Objective—To provide a quantitative description of the
architecture of superficial digital flexor (SDF) and deep
digital flexor (DDF) muscles in adult horses to predict
muscle-tendon behavior and estimate muscle forces.
Sample Population—7 forelimb specimens from 7
Procedure—Muscle and tendon lengths and volumes
were measured from 6 fixed forelimbs. After processing,
fiber bundle and sarcomere lengths were
measured. Optimal fascicle lengths and muscle
length-to-fascicle length, muscle length-to-free tendon
length, and fascicle length-to-tendon length ratios
were calculated, as were tendon and muscle physiologic
cross-sectional areas (PCSAs). Pennation angles
were measured in 1 embalmed specimen.
Results—The SDF optimal fascicle lengths were uniformly
short (mean ± SD, 0.8 ± 0.1 cm), whereas DDF
lengths ranged from 0.9 ± 0.2 cm to 10.8 ± 1.6 cm.
The DDF humeral head had 3 architectural subunits,
each receiving a separate median nerve branch, suggestive
of neuromuscular compartmentalization.
Pennation angles were small (10o to 25o). The PCSAs
of the SDF and DDF muscle were 234 ± 51 cm2 and
259 ± 30 cm2, with estimated forces of 4,982 ± 1148
N and 5,520 ± 544 N, respectively.
Conclusions and Clinical Relevance—The SDF
muscle appears to provide strong tendinous support
with little muscle fascicular shortening and fatigueresistance
properties. The DDF muscle combines
passive and dynamic functions with larger tension
development and higher shortening velocities during
digital motion. Architectural parameters are useful for
estimation of forces and have implications for analysis
of muscle-tendon function, surgical procedures
involving muscle-tendon lengthening, and biomechanical
modeling. (Am J Vet Res 2004;65:819–828)
Objective—To determine effects of incremental radial
shortening and subsequent ulnar ostectomies on joint
surface contact patterns in a canine elbow joint model.
Sample Population—Paired forelimbs from 9 adult
Procedure—Joint casting was performed by placement
of colored polymethylmethacrylate in the elbow
joint cavity and loading in a materials testing system
at physiologic angle and load. Joint casting was performed
in unaltered specimens, after radial shortening,
and after subsequent distal ulnar ostectomy,
proximal ulnar ostectomy, and proximal ulnar ostectomy
with intramedullary pinning. Computer-aided
analysis of photographs of proximal radial and ulnar
articular surfaces without joint casts was performed
before and after each casting procedure.
Results—All increments of radial shortening changed
the size and location of radial and ulnar contact areas.
The radial contact area became smaller, the anconeal
contact area disappeared, the medial coronoid contact
area migrated craniolaterally, and the lateral projection
of the coronoid process became a contact area. A proximal
ulnar ostectomy stabilized with an intramedullary
pin restored normal contact area size and location and
restored continuity of the radial and coronoid contact
areas across the radioulnar articulation in 6 of 10 specimens.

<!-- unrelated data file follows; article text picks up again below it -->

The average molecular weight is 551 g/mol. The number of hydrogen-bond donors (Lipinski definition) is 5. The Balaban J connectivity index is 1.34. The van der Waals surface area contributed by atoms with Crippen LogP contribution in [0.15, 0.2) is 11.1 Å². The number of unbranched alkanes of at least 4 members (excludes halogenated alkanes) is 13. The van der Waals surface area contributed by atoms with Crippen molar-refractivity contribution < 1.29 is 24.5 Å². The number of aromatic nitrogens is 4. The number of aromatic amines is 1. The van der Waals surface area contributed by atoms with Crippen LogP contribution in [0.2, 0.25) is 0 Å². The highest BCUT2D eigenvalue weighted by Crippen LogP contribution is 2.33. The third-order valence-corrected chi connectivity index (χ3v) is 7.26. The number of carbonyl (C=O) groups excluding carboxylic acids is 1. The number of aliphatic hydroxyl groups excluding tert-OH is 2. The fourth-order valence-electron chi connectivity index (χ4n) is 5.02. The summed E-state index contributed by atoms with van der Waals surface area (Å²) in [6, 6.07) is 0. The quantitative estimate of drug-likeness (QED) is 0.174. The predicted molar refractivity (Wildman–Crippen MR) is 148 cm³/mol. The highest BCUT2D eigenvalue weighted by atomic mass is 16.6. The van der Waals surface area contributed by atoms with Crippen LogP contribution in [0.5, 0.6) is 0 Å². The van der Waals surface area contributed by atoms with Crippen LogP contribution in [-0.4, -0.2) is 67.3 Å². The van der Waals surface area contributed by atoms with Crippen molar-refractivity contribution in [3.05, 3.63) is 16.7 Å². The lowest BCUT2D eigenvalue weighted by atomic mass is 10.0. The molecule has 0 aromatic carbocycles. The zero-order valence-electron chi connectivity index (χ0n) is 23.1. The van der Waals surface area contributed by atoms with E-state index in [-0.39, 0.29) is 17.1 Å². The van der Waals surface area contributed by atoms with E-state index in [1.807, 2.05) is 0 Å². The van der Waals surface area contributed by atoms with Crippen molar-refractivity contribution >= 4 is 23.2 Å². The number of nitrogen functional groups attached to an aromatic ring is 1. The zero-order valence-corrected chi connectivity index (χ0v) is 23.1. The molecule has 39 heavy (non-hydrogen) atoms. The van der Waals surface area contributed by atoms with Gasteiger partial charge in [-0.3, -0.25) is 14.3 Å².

A midshaft ulnar ostectomy, distal to the level of
the radioulnar ligament, had no effect on contact patterns.
A proximal ulnar ostectomy without stabilization
resulted in varus deformity during loading.
Conclusion and Clinical Relevance—Proximal radial
shortening, which creates articular step incongruity,
changes the location and size of the radioulnar contact
areas. Dynamically stabilized ulnar ostectomies
proximal to the radioulnar ligament restore contact
patterns in vitro . (Am J Vet Res 2001;62:1548–1556)
Objective—To compare in vitro mechanical properties
of toggle pins and toggle rods used as suture
anchors and of 3 suture materials (50-lb monofilament
polybutester, No. 5 braided polyester, and 5-mm
woven polyester) commonly used as prosthetic ligaments
in the repair of hip joint luxation in dogs.
Sample Population—Femoropelvic specimens from
the cadavers of 18 dogs.
Procedure—Suture anchors were compared by use
of pullout tests. Suture materials were compared by
use of monotonic and cyclic tensile tests; cyclic tensile
tests were performed with the suture placed over
the edge of an aluminum bar to simulate the edge of
the femoral bone tunnel. In vitro mechanical properties
of the ligament of the femoral head were determined
by use of monotonic tensile tests, using boneligament-bone cadaveric specimens. The in vitro
mechanical properties of the acetabulum-ligamentfemur
complex and of this complex following rupture
of the ligament and stabilization with a toggle rod and
5-mm woven polyester were determined by use of
compression tests that simulated weight-bearing.
Results—Mechanical properties of the toggle rod
were not significantly different from those of the toggle
pin. Woven polyester had the longest fatigue life
in cyclic testing. Hip joints stabilized with a toggle rod
and woven polyester had less than half the strength
in vitro of intact joints.
Conclusions and Clinical Relevance—Results suggested
that a toggle rod or toggle pin can be used for
stabilization of hip joint luxations in dogs. Of the
materials tested, braided polyester had the best in
vitro mechanical properties. (Am J Vet Res 2001;62: